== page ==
Torture: all about scoring points

Colvin’s testimony elicited the usual Ottawa question: will it help or hurt the Liberals?

What we do these days in Ottawa is keep score. Everyone does it. Nobody seems able to stop. The first question, in the overheated office buildings around Parliament Hill, isn’t whether something is true or false, a good idea or bad: it’s whether it will help the Conservatives or the opposition. And if this week’s problem isn’t enough to knock the Harper Conservatives off their pedestal, then everyone—the entire capital hive-mind, Conservatives, Liberals, on-air analysts, swiftly scribbling scribes—moves on.

I prefer to believe there are a lot of Canadians who care more whether they’re governed well or poorly than whether by Conservatives or Liberals. The incessant scorekeeping of Hill denizens is profoundly off topic. And never more so than when Richard Colvin testified about his attempts in 2006 and 2007 to alert the government about allegations that Afghan prisoners handed over to Afghan authorities by Canadian Forces had been tortured.

Colvin is a career diplomat who is trusted enough, today, by this Conservative government to serve as head of intelligence at the Canadian Embassy in Washington. When Glyn Berry, a Canadian diplomat assigned to the Canadian Provincial Reconstruction Team in Kandahar, was killed by a car bomb in 2006, it was Colvin who volunteered to replace him. This guy has literally risked his life for his country. Of course he’s fallible like any of us. But I think he has earned a certain amount of respect.

But first, political Ottawa had to do to Colvin’s testimony what political Ottawa does, which is to keep score. I was on a TV panel a few minutes after he spoke, and all around me, friends and colleagues were trying to figure out whether Colvin’s testimony would help the Liberals in the polls. Or whether “ordinary Canadians” could spare any sympathy for a bunch of strangers with weird names in a desert somewhere who just happened to get carted off to the wrong stinking hell pit. Hours later at a birthday party, one of the hot topics of conversation was how long it would be before Michael Ignatieff’s complex writings on torture would be used against him. (Answer: three days. The only surprise was that it was Janine Krieber, a disgruntled Liberal political spouse, who did it, instead of somebody from another party.)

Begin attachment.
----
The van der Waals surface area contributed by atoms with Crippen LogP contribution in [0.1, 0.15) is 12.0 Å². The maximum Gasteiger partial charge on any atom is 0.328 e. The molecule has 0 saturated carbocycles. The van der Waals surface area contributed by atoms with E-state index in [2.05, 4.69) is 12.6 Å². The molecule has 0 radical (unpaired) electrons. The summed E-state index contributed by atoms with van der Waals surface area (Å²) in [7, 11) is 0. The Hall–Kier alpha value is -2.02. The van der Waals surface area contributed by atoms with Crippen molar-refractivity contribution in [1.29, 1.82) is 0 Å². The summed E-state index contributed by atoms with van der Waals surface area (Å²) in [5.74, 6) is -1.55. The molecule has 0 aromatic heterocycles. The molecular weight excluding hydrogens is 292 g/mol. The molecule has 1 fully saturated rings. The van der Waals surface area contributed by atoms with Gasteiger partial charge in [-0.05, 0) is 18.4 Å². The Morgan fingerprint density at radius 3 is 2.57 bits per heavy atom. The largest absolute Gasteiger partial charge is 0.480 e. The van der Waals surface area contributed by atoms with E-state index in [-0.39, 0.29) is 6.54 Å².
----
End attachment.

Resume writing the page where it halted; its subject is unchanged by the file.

There was a lot more of that in the days that followed. “Attacking the government over some Taliban suspects suffering punched noses, missing teeth, some sleepless nights and a cable-whipping or two will not be a big heart-wrenching Liberal vote-getter to most Canadians,” Don Martin ruled in the National Post.

Well then. Nothing to see here. Just a cable-whipping or two, although of course it was far worse than that, for far longer, inflicted not merely on “Taliban suspects” but—this was the whole point of Colvin’s testimony—on random farmers and merchants who just happened to be inconveniently nearby when the time came to round up some suspects. But if it’s not a Liberal vote-getter, well, then . . .

I don’t want to single Don out. Everyone does this. Especially the Liberals. For four years they’ve been acting like a safecracker with attention deficit disorder, forever looking for the combination that will undo Harper’s 2006 election, forever outraged—for about four days at a time—with some scandal they’ll forget before the weekend. Did he eat the Communion wafer? Did he entice the MP to vote the right way? Are his ads odious? Is his campaign funding shifty?

Does anyone care? No? Then the Liberals drop this week’s outrage and move on to the next. It’s hard to escape the impression that to the Liberals themselves, things are “right” and “wrong” only to the extent they help Liberals crack the Harper safe.

So it was no wonder that once the Conservatives got over casting aspersions about Colvin’s character and reliability, their next step seemed to be to argue that the abuse of detainees was already going on before Harper was elected in 2006, so the Conservatives didn’t have a monopoly on abuse, so what’s the fuss?

That may well be enough to scare the Liberals off. It shouldn’t be enough for the rest of us. Here’s the thing. Serving up random passersby for a few nights of hell in an Afghan prison is a moral obscenity, and I don’t give a toss which political party is in charge when it happens. It’s also profoundly bad warfare. The goal of a counter-insurgency is to turn the population against the insurgents. This can never be done by abusing the population. It can only be done by ensuring that when somebody inflicts arbitrary mayhem against the population, that somebody isn’t us.

Finally, the Harper government has shown a stubborn incuriosity that calls into question its moral seriousness. “We have yet to see one specific allegation of torture,” Peter Van Loan, one of Harper’s ministers, said on CTV nearly three years ago. “If they have one, we’d be happy to chase it down.” And yet not once has this government been “happy” to “chase down” anything except the people who dare to bring allegations to light. That attitude endangers the best execution of our war effort. It’s not good enough, coming from a government that likes to claim it takes war seriously. I don’t know how that will play in the polls. I don’t care either.

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